Anyway, while reading about all this, I was reminded of two articles. One is this piece about Brinkley from Slate, shortly after the death of John F. Kennedy, Jr. If you can put yourself in a 1999 frame of mind, it's pretty interesting to re-read it now.
Brinkley is the kind of professor freshmen love, because he is a kind of überfreshman himself, wildly enthusiastic and infatuated with popular culture. He believes Jack Kerouac and Hunter S. Thompson are the giants of American literature. He quotes Ramones lyrics. He loves the word "troubadour." He refers to Lou Reed as "poet Lou Reed." ... Brinkley is a cheerleader for American history. Everything is a celebration. He likes to cite Kerouac's "I am not anti-anything" (except "racists" and certain big corporations). The civil rights movement was great. The Beats were cool. Dylan is amazing. He even wrote a kindly biography of Jimmy Carter. ... His America is conflict-free.I guess that's not the case anymore, since the new book is described as being of the "plenty of blame to go around" variety. (A point of view, by the way, that's not exactly surprising or new in discussions of Katrina and its aftermath.) On the other hand, there's this bit quoting Stephen Ambrose, who has since passed away:
"The word that is used around Doug is 'operator.' That is said scornfully or dismissively," says historian and Brinkley mentor Ambrose, who tapped Brinkley to succeed him as director of University of New Orleans' Eisenhower Center. "He is an operator, and I think that's wonderful. He's entrepreneurial and enthusiastic. It's very American."Hmmm. Draw your own conclusions about how that fits with the current book. For my part, there's one lingering question about Brinkley and Katrina that I wish someone would answer. Rolling Stone ran an article in the immediate aftermath of Katrina in which Brinkley had a cameo of sorts. The Rolling Stone reporter, describing preparations for a trip from Houston into New Orleans when the situation was still basically out of control and it wasn't going to be easy to get into the city, wrote this the following (I have put in bold the particular bit that interests me):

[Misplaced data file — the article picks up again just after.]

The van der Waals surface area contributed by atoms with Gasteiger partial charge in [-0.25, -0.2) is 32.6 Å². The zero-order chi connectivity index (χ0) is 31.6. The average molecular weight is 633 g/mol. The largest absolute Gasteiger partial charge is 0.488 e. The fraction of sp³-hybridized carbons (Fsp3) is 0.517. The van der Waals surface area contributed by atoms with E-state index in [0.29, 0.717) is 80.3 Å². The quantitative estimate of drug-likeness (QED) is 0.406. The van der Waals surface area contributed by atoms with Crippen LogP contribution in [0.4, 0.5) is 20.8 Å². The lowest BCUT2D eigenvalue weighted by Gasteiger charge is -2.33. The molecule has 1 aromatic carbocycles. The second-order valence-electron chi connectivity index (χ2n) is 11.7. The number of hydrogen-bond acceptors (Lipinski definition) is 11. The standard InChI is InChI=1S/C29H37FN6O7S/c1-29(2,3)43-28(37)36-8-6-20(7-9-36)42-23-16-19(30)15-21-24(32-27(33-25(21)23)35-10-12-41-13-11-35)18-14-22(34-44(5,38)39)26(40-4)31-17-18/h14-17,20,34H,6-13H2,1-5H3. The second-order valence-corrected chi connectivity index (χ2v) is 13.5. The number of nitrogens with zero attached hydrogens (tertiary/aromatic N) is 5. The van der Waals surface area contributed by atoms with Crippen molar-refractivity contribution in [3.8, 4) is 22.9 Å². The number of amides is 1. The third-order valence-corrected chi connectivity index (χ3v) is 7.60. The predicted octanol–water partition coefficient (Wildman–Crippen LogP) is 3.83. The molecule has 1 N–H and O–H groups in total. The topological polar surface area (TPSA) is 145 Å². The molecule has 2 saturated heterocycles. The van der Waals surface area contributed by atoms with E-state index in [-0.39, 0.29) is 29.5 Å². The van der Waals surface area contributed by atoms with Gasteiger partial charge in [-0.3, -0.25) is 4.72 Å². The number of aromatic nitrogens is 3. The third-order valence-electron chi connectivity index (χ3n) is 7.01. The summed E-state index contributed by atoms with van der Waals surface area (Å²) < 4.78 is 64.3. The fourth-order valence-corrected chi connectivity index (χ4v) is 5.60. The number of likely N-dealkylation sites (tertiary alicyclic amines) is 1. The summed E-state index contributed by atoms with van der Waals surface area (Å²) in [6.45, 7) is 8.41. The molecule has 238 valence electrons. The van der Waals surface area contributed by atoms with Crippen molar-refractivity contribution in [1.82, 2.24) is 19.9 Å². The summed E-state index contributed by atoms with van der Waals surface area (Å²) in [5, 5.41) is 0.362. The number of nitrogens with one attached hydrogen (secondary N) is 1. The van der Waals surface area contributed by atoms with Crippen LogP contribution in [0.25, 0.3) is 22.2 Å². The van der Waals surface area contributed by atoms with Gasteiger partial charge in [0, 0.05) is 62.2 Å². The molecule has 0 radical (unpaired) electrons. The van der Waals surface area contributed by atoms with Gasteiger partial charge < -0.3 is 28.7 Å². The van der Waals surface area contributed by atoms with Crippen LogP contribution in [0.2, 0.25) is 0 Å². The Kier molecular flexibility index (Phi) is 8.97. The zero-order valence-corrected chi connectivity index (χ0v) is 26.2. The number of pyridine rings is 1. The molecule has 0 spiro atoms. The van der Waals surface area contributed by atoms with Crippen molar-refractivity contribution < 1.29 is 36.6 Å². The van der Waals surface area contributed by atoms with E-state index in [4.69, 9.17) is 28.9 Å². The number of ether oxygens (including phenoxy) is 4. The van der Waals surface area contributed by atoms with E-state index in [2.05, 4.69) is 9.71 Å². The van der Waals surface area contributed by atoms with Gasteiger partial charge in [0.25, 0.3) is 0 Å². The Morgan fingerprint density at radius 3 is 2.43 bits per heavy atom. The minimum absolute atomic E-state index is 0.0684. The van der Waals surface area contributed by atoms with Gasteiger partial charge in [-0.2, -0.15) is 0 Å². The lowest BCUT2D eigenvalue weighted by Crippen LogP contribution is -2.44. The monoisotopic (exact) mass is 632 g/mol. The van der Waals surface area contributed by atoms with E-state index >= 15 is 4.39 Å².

It's hard to find anyone who knows Brinkley and dislikes him. It's also hard to find anyone who knows Brinkley and doesn't worry about his obsession with fame. "His name-dropping is almost pathological," says one friend. In my conversation with Brinkley, he touched on a dozen famous politicians and artists he knows. His writing is full of sentences that begin something like, "As John Cage once asked me ..."
I'm in the lounge of the Four Seasons with Sean Penn and other assorted media creatures, debating the merits of rescuing animals instead of humans in a disaster area. To my left is the eminent historian Douglas Brinkley, a friendly academic whose careful diction reminds me of Bob Woodward's. Brinkley is my contact in Houston. He's friends with Penn, and when he evacuated his home in New Orleans earlier in the week, he left his cats and his maid behind in the flood zone. Now he and Penn are talking about commandeering private jets, helicopters and weapons for a grand mission into hell that begins tomorrow.Um, what? The article never makes clear why the maid was "left behind," or how she fared during and after the hurricane. Maybe his book says something about that. I wonder if she's okay. I wonder if she's still in New Orleans. I wonder who she's voting for.